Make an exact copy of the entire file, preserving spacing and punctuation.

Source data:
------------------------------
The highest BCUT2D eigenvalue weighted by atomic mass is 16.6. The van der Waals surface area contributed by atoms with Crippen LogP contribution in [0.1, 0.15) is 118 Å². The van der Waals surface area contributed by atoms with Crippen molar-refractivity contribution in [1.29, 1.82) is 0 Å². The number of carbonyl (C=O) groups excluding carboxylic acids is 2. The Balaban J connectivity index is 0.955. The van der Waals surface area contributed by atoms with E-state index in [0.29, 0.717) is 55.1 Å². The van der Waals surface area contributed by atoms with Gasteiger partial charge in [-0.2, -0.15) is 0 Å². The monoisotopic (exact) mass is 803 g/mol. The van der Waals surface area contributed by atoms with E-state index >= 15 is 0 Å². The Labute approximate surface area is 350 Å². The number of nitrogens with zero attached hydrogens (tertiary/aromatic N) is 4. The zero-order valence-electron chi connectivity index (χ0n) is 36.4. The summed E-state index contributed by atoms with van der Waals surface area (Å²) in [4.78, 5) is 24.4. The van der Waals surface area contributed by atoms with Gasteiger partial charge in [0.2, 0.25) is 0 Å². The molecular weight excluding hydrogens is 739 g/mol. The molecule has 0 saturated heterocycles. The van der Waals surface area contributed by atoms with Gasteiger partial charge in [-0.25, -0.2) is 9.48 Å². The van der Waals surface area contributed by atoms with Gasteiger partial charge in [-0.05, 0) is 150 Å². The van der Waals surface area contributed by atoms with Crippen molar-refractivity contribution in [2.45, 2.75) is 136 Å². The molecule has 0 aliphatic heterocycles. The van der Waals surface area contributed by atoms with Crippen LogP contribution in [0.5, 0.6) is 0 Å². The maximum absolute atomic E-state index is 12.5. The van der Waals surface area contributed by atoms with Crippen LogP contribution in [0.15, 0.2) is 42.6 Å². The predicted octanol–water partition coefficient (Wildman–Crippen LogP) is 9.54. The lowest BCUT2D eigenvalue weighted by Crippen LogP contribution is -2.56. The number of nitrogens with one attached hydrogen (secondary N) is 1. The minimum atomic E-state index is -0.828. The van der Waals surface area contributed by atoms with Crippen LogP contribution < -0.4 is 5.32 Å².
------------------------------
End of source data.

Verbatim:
The highest BCUT2D eigenvalue weighted by atomic mass is 16.6. The van der Waals surface area contributed by atoms with Crippen LogP contribution in [0.1, 0.15) is 118 Å². The van der Waals surface area contributed by atoms with Crippen molar-refractivity contribution in [1.29, 1.82) is 0 Å². The number of carbonyl (C=O) groups excluding carboxylic acids is 2. The Balaban J connectivity index is 0.955. The van der Waals surface area contributed by atoms with E-state index in [0.29, 0.717) is 55.1 Å². The van der Waals surface area contributed by atoms with Gasteiger partial charge in [-0.2, -0.15) is 0 Å². The monoisotopic (exact) mass is 803 g/mol. The van der Waals surface area contributed by atoms with E-state index >= 15 is 0 Å². The Labute approximate surface area is 350 Å². The number of nitrogens with zero attached hydrogens (tertiary/aromatic N) is 4. The zero-order valence-electron chi connectivity index (χ0n) is 36.4. The summed E-state index contributed by atoms with van der Waals surface area (Å²) in [4.78, 5) is 24.4. The van der Waals surface area contributed by atoms with Gasteiger partial charge in [0.2, 0.25) is 0 Å². The molecular weight excluding hydrogens is 739 g/mol. The molecule has 0 saturated heterocycles. The van der Waals surface area contributed by atoms with Gasteiger partial charge in [-0.25, -0.2) is 9.48 Å². The van der Waals surface area contributed by atoms with Gasteiger partial charge in [-0.05, 0) is 150 Å². The van der Waals surface area contributed by atoms with Crippen molar-refractivity contribution in [2.45, 2.75) is 136 Å². The molecule has 0 aliphatic heterocycles. The van der Waals surface area contributed by atoms with Crippen LogP contribution in [0.5, 0.6) is 0 Å². The maximum absolute atomic E-state index is 12.5. The van der Waals surface area contributed by atoms with Crippen LogP contribution in [0.15, 0.2) is 42.6 Å². The predicted octanol–water partition coefficient (Wildman–Crippen LogP) is 9.54. The lowest BCUT2D eigenvalue weighted by Crippen LogP contribution is -2.56. The number of nitrogens with one attached hydrogen (secondary N) is 1. The minimum atomic E-state index is -0.828. The van der Waals surface area contributed by atoms with Crippen LogP contribution < -0.4 is 5.32 Å².